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The Morning Narrative: Big Skates to Fill, All Eyes on Geno... and Some on Nick

Three things we’re talking about this morning when we’re talking about the Caps

Photo by Jeanine Leech/Icon Sportswire via Getty Images

1. One needs look no further than Game 3 to know that with or without Sidney Crosby (who will miss Game 4 with a concussion) in the lineup, the Penguins are an incredibly dangerous team that can give the Washington Capitals fits. Still, that’s a gaping hole that simply can’t be filled... on paper:

And the Caps have taken advantage of Crosby’s absence in the past:

But before you chalk Game 4 up to Washington, note that one of those games came on Opening Night of this season (which, incidentally, feels like a lifetime ago)... a 3-2 shootout loss to a Pens team with Marc-Andre Fleury in net.

Like we said, the loss of Crosby changes everything... on paper. But if this series was played on paper, the Caps would be up 3-0 right now. They’re not. There’s absolutely no reason to think that Game 4 won’t be a tight and hard-fought battle that could go either way. Buckle up.

2. So who steps up in Sid’s (and Conor Sheary’s) absence?

No, probably not those guys (although that would be so Caps). All eyes are on #71:

There are plenty of healthy Pens that can kill the Caps (the names “Kessel,” “Geuntzel,” “Bonino,” “Hagelin,” “Rust,” “Hornqvist,” among others, come to mind, in no particular order). But a focus on Malkin is a must, particularly seeing as he’s been on absolute fire these playoffs:

With the last line change, Mike Sullivan is going to have an easy time getting Geno out against whomever he wants to. In Game 3, that was Jay Beagle, to tremendous success. Via Natural Stat Trick:

In Game 4, it’s incumbent upon Barry Trotz to be aware every time he’s putting Beagle on the ice to do so in a situation (five-man deployment, face-off zone, Malkin’s readiness for a shift) that won’t be handing Pittsburgh easy scoring chances with their most dangerous weapons. And it’s not just Beagle:

Malkin vs. Brook Orpik, Karl Alzner and Beagle, individually, were three of the most-lopsided head-to-head match-ups at five-on-five over the course of the teams’ four regular season meetings. As much as Trotz leans on Beagle as his shutdown center, and Alzner and Orpik to perform the same roles from the back end, they don’t appear to be up to the task of handling Malkin (which is nothing of which to be ashamed - few are), and an unwise deployment could be the difference between 2-2 and 1-3.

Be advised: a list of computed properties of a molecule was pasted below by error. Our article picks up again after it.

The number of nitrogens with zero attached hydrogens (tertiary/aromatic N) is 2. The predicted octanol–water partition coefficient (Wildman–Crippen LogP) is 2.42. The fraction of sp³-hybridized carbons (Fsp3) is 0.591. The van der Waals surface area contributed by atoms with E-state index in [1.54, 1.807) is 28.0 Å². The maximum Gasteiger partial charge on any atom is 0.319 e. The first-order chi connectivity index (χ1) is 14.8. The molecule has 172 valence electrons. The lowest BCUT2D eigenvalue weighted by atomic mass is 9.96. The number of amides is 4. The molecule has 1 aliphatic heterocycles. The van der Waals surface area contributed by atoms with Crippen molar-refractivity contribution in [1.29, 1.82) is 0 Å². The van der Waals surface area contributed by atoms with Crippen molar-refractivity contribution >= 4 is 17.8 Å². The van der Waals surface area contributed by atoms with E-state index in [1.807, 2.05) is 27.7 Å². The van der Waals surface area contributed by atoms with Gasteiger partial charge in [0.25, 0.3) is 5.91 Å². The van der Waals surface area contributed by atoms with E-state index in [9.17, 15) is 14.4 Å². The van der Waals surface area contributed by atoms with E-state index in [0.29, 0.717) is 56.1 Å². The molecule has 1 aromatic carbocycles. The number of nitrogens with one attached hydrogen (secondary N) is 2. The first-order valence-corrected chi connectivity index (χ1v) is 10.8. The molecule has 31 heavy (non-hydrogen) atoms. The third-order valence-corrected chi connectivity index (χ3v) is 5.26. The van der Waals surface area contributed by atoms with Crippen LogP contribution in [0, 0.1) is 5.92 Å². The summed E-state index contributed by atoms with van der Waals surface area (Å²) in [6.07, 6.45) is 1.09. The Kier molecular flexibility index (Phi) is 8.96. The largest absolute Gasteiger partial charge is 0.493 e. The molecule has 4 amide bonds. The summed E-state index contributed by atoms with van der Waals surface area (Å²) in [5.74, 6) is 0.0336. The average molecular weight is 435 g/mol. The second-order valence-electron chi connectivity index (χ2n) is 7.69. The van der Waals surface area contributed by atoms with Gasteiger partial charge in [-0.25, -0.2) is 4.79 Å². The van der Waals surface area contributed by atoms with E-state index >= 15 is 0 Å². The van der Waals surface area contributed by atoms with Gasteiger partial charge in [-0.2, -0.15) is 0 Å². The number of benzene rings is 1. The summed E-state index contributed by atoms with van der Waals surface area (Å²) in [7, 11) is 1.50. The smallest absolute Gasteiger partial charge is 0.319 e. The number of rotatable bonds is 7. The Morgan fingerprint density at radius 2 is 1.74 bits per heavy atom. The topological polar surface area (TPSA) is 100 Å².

3. One guy who has shown he can handle Malkin (to the extent anyone can) is Nicklas Backstrom, who is quietly having a terrific playoffs. Per Caps Today:

Nicklas Backstrom registered two points (1g, 1a) in Game 3 at Pittsburgh (5/1), marking his second consecutive multi-point game (4/29 vs. PIT: 1g, 1a) and team-leading fourth multi-point game of the postseason. In addition, Monday marked his 17th career postseason multi-point game. Backstrom has tallied 10 points (4g, 6a) in nine games this postseason and ranks tied for fourth in the NHL in points and tied for fifth in assists and goals. The Gavle, Sweden, native has recorded 22 points in his last 22 playoff games (5/13/15-5/1/17: 6g, 16a) and has earned 16 points (5g, 11a) in 16 career playoff games against Pittsburgh.

Backstrom’s four multi-point games in these playoffs is second in the League (behind Malkin), and he’s the top non-Penguin scorer in the tournament so far. He’s also sporting one of the circuit’s top score- and venue-adjusted Scoring-Chance For percentages (minimum 120 minutes). Per Corsica:

The Caps’ top line has been very good throughout the playoffs, and Trotz should continue to ride them as hard as he can. If Sullivan wants to avoid matching Malkin against them, that’s less time for Geno; if he chooses to go power-vs-power against the Caps, that’s a match-up the Caps can hopefully come out of even if not better.

For the Caps to have any success in the post-season, Nicklas Backstrom has to be a difference maker. So far, he has been. Quietly, of course.